When Doug Levitt made his way to Tulsa, Oklahoma to perform his own “The Greyhound Diaries” show at The Woody Guthrie Center it was as if history was repeating itself with Levitt being the latest in a long line of socially aware American artists. The parallel’s between the work of Guthrie and Levitt are easy to spot as both have learned their craft as artists during difficult times in the U.S., for Guthrie it was the Dust Bowl era of “The Great Depression” and Levitt the 2008 economic slowdown.
“The Greyhound Diaries” have been created by Doug Levitt as a form of expression for the people of the poorest areas of the U.S. who often feel they are not represented by the media and are forgotten by politicians; traveling by bus for over a decade and clocking up more than 120,000 miles the career of Doug Levitt is tied into the lives of the people he meets on his travels that have inspired the many songs, writings, and photographic images he has published and performed across the U.S. Doug Levitt has always been quick to declare the debt his work pays to 1930s era artists such as Woody Guthrie who was well known for traveling with migrant workers to learn more about their lives during the worst years of “The Great Depression” and learn more about Doug.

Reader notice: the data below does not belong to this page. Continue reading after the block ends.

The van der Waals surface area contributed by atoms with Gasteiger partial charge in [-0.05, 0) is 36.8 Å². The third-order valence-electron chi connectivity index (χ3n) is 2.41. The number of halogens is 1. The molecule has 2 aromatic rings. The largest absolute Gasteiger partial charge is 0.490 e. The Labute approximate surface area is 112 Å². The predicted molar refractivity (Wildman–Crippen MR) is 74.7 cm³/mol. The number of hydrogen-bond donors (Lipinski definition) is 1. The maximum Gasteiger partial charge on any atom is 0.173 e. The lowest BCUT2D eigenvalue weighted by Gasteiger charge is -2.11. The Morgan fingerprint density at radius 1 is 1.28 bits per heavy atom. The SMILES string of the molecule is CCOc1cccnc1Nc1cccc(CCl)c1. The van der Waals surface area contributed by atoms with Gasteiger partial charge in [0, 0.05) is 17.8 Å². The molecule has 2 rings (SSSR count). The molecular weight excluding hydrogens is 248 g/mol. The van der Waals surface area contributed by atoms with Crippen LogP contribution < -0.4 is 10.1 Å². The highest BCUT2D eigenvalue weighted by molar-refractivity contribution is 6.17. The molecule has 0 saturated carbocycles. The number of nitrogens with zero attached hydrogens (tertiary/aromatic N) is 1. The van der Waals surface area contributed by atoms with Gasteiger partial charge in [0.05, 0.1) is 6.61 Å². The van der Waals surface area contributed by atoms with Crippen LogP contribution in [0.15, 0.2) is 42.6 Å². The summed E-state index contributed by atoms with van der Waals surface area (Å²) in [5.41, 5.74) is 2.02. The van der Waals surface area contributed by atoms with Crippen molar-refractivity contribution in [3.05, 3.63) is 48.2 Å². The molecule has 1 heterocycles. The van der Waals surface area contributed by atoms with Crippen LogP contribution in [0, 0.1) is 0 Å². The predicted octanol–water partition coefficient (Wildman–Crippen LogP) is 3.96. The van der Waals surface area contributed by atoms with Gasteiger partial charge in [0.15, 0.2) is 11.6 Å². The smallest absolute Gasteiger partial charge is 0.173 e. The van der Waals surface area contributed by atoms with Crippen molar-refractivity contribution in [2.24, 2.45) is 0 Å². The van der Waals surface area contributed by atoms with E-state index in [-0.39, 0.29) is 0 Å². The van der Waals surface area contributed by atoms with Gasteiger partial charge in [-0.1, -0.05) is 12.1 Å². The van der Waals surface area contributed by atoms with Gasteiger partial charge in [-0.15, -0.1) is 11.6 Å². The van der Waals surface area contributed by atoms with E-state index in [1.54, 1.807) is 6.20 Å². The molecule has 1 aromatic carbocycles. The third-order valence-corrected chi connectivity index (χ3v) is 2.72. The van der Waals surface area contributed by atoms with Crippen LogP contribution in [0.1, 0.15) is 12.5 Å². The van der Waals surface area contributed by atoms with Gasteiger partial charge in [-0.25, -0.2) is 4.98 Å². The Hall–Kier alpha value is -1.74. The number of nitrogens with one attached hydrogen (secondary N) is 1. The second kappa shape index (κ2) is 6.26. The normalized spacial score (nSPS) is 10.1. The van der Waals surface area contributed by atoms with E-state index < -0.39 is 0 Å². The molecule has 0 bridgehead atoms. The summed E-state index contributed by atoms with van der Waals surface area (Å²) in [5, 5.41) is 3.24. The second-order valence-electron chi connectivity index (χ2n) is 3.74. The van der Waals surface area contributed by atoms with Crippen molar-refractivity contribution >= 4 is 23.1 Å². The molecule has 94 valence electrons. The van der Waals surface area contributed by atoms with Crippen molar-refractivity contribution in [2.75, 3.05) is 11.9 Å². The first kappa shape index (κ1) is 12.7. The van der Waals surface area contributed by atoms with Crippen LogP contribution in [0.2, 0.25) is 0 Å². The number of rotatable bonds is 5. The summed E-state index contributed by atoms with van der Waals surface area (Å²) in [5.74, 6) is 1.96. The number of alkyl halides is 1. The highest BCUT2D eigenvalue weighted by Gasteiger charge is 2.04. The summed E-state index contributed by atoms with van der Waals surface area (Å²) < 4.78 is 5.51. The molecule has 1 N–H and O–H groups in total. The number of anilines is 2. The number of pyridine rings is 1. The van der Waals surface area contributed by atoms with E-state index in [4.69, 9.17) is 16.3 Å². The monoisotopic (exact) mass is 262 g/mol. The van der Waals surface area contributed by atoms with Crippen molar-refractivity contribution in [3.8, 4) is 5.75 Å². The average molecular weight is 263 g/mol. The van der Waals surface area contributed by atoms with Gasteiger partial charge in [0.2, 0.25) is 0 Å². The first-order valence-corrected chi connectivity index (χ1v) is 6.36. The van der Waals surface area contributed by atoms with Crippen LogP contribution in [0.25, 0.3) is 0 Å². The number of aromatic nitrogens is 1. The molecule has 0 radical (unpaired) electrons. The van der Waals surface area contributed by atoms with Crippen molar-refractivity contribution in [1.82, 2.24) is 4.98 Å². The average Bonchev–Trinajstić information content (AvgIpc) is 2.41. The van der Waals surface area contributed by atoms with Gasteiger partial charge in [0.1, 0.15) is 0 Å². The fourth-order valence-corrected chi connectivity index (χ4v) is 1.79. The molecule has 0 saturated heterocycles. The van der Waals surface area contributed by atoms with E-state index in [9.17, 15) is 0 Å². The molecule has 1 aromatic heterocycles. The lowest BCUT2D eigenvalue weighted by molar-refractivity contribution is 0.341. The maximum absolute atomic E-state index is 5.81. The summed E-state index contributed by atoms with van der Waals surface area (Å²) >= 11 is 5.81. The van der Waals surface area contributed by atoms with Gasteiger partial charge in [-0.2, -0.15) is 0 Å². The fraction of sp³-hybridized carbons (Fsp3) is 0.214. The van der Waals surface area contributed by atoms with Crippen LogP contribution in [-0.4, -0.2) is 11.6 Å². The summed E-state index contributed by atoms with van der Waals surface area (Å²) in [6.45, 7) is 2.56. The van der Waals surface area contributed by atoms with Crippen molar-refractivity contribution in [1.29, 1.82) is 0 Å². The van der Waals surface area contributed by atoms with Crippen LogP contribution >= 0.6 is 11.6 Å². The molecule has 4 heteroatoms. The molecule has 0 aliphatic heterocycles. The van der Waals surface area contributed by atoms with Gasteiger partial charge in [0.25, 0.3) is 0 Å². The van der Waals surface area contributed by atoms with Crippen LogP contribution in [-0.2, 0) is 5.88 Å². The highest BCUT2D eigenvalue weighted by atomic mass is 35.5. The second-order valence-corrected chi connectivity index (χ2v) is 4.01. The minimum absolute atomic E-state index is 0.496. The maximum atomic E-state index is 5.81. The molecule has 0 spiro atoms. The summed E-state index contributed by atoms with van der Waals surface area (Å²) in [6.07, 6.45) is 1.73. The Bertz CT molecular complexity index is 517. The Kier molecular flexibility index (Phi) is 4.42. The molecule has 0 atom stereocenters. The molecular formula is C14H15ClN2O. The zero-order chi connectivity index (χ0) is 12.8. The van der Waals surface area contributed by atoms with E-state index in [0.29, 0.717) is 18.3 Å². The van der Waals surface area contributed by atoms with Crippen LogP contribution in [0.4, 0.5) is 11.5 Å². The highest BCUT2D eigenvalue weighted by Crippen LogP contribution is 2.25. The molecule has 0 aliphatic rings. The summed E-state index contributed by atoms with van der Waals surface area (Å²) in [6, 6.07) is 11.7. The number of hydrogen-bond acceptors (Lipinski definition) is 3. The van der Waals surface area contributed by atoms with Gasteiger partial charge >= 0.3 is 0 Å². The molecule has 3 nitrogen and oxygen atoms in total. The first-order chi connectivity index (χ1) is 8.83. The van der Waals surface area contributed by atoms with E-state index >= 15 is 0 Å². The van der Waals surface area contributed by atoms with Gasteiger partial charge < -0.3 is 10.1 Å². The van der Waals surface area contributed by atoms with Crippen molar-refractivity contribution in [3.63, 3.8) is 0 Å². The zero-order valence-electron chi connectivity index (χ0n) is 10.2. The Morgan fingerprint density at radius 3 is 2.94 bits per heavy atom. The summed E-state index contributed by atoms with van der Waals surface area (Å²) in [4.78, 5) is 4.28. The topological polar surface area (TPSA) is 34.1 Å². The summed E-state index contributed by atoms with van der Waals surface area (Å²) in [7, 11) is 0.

Doug Levitt has been working as an artist since the early part of the 21st century when he decided to leave behind a successful career as a foreign correspondent with a number of major news organizations to pursue his artistic dreams. The work completed by Doug Levitt has since appeared as a number of songs, two books, and a stage show all taken from his “The Greyhound Diaries” experiences.
The need to bring to light the plight of others and the need to assist society to become a fairer and more secure place has been a constant theme in the life of Doug Levitt, whose mother has served in local government positions in Washington D.C. and been a mayoral candidate and read full article.